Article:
I have to be honest - my heart wasn't really in my last post. Could you tell? I felt like choosing that recipe was a bit like grasping at straws - I didn't really want to be making it, and once I made it I didn't really want to eat it. Luckily, I was able to fob the rest of the cake off on my office mates (who polished it off in no time) and decide that life is too short to make recipes I don't want to make. Least of all eat, or write about. So that's that.
In other news, however, I had a great time making this rice last night. It was going to be a quiet night alone at home, and I figured it was one of those evenings where I could get away with making a pot of vegetable-filled rice for dinner and nothing else. Not that that meant the recipe was easy or quick. In fact, this is one of more complicated preparations I've ever done for a rice dish. But? It was totally worth it.
The recipe comes from two American women (chef transplants from California) who live in Catalonia (yet another part of the world I am just itching to see - preferably on a Vespa as I noodle around the winding roads and villages in between staggeringly beautiful countryside and delicious, rustic meals - nice vision I've got for myself, no?) and run an inn called Las Nenas. A writer for the LA Times, Betty Hallock, stumbled upon the place before a pilgrimage to that other Catalan temple of food, El Bulli.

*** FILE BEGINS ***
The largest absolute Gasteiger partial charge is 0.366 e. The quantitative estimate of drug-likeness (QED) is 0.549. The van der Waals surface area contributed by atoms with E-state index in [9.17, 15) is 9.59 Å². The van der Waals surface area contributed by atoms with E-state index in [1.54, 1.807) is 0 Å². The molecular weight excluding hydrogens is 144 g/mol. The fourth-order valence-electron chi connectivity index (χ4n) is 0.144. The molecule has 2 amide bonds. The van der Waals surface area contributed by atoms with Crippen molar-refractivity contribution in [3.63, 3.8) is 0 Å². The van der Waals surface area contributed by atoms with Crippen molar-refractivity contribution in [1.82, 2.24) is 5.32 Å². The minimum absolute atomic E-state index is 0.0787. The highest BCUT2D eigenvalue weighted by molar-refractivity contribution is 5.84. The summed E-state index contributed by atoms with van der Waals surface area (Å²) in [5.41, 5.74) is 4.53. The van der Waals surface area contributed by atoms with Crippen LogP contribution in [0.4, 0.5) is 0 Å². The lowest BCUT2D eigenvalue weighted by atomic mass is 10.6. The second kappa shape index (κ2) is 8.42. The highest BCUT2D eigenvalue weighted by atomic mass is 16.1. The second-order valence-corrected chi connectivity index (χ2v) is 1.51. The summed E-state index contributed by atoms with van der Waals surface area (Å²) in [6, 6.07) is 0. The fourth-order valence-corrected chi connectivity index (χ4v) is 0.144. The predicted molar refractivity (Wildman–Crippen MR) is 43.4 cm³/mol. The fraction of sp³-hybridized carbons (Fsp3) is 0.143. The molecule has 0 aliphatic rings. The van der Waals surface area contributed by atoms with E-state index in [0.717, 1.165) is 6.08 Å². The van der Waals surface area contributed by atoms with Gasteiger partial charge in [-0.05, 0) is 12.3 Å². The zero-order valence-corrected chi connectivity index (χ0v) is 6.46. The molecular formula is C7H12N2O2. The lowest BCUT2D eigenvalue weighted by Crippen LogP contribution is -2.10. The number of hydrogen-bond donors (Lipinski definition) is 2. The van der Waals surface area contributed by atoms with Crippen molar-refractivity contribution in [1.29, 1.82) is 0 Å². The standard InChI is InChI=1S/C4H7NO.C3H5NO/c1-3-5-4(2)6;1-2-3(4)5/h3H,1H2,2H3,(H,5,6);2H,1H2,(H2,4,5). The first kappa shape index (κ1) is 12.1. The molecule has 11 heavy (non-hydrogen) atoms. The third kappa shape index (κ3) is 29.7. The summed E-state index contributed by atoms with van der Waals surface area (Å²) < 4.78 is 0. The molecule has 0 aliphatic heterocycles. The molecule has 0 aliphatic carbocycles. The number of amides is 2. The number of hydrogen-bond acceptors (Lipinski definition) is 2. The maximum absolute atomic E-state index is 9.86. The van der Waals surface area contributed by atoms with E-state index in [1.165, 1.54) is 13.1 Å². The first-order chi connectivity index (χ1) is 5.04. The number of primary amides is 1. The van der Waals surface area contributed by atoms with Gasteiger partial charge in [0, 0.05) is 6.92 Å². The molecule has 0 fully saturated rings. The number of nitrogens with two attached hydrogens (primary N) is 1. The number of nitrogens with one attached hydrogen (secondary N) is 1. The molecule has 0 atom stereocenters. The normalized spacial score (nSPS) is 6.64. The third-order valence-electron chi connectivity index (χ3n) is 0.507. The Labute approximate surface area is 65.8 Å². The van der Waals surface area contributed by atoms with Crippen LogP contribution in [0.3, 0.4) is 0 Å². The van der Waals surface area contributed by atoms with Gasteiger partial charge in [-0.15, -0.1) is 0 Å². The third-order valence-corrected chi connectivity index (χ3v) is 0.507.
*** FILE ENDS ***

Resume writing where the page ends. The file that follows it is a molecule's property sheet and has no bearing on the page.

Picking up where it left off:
Betty and her traveling companion cooked a meal with the owners of Las Nenas and then shared the recipes with the LA Times. While the grilled rabbit, lamb and chorizo with romesco seemed far too complicated to recreate at home alone, the vegetable rice was another story. It featured the Catalan version of soffritto, long-cooked onions and garlic, plus three tomatoes grated maddeningly on the side of a box grater.
That tomato-grating business was the worst part of the whole endeavor. Why, I grumbled to myself, as seeds spurted every which way and the tomato meat Would. Not. Detach. Itself from the skin, can't I just use a can of peeled tomatoes, crushed? But then it was over, and the house smelled divine, like onions and tomatoes and saffron and coziness, and I had already moved on to the next part of the recipe.